Capcom's VPN, the entry point for ransomware
The Japanese company Capcom is one of the best-known video game developers in the world and is known for best-selling titles including Street Fighter, Resident Evil, Monster Hunter, and Mega Man sagas.
But last November its popularity was hit by a major incident: as explained in a statement, several of its networks were targeted by a ransomware cyberattack from the Ragnar Locker group, which blocked part of its systems. At first, the company assured that no user data had been compromised. Then, in January, it acknowledged that the data of up to 390,000 users could have been compromised, later confirming that 16,415 users had suffered data theft.
This clearly highlighted the danger of ransomware cyberattacks, which a growing number of companies from all sectors are suffering from unfortunately. In this case the entry vector was unusual in that the method the hackers used to gain access to the company’s systems was by infiltrating its VPN.
Capcom released a report on April 13 based on detailed forensic analysis that examines all stages of the incident, as well as the tactics and procedures used by the cyberattackers. According to the analysts who drew up the report, the point of origin was found in a back-up device that used an old VPN at its US subsidiary company (Capcom USA). Apparently, Capcom had already been using a newer, updated VPN regularly for some time, but kept the old one as an emergency backup in case the main ones were compromised. The hackers accessed the systems from this VPN in October and in November executed the ransomware, hitting both the company's US and Japanese offices.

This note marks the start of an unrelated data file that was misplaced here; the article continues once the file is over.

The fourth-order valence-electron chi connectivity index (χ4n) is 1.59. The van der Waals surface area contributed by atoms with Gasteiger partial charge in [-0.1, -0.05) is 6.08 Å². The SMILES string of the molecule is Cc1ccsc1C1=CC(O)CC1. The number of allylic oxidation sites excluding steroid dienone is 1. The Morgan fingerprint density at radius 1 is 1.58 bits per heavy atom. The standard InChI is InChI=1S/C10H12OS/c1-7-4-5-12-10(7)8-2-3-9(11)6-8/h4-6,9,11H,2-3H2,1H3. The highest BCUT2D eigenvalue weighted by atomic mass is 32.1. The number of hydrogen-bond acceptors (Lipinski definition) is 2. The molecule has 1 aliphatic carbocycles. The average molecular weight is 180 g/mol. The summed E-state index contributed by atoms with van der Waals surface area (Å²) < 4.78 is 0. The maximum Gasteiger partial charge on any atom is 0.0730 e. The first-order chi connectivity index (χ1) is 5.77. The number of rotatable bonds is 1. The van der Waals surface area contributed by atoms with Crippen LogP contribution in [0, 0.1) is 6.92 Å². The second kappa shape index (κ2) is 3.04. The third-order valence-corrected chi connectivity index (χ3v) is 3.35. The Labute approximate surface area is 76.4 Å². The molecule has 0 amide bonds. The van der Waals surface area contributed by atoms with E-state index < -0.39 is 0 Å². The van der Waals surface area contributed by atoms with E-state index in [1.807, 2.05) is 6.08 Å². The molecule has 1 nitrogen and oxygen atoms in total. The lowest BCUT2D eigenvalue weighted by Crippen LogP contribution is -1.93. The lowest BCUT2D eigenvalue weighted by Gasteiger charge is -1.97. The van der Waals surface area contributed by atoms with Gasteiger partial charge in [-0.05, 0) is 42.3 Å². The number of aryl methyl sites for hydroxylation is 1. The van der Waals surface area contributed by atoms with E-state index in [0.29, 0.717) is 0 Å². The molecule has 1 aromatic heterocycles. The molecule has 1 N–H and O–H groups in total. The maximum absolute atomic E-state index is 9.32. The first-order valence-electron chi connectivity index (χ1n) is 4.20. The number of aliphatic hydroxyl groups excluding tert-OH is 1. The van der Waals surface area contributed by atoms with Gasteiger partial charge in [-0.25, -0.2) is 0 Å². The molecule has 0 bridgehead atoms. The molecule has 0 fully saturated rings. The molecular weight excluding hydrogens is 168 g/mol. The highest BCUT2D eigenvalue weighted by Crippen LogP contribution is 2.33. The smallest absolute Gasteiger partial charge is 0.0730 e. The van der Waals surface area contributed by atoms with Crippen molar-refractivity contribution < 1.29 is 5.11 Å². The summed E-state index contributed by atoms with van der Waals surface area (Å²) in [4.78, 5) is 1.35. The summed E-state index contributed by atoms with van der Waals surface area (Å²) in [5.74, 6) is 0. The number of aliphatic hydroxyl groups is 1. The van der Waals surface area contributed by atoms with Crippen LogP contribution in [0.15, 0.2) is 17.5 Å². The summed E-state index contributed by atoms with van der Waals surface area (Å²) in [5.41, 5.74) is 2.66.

The company admitted that it had intended to implement both an EDR service and create a Security Operations Center (SOC) to monitor all its networks covering its VPNs, but at the time of the cyberattack, it hadn’t done this yet. Due to the COVID-19 pandemic, it had been forced to prioritize investment in infrastructure over cybersecurity, to support the rise of working from home among employees.
Protection for VPNs for the MSPs
Apart from having adequate EDR solutions in place and setting up a SOC to monitor external connections at all times, the forensic analysis recommended that the company take other measures, including appropriate methods for managing and keeping its VPNs and homeworking environment up-to-date and secure.
In this regard, WatchGuard’s network security solutions offer MSPs a comprehensive solution for customers. With the WatchGuard Firebox platform, customers get complete network security, visibility and threat management tools to suit any organization, regardless of budget, size or complexity.
Moreover, WatchGuard also offers specific resources to safeguard remote work; in particular, virtual firewalls hosted in the Cloud that can help load-balance VPN traffic. This means organizations won’t have to put aside some cybersecurity elements to prioritize their homeworking infrastructure and connectivity, as happened to Capcom.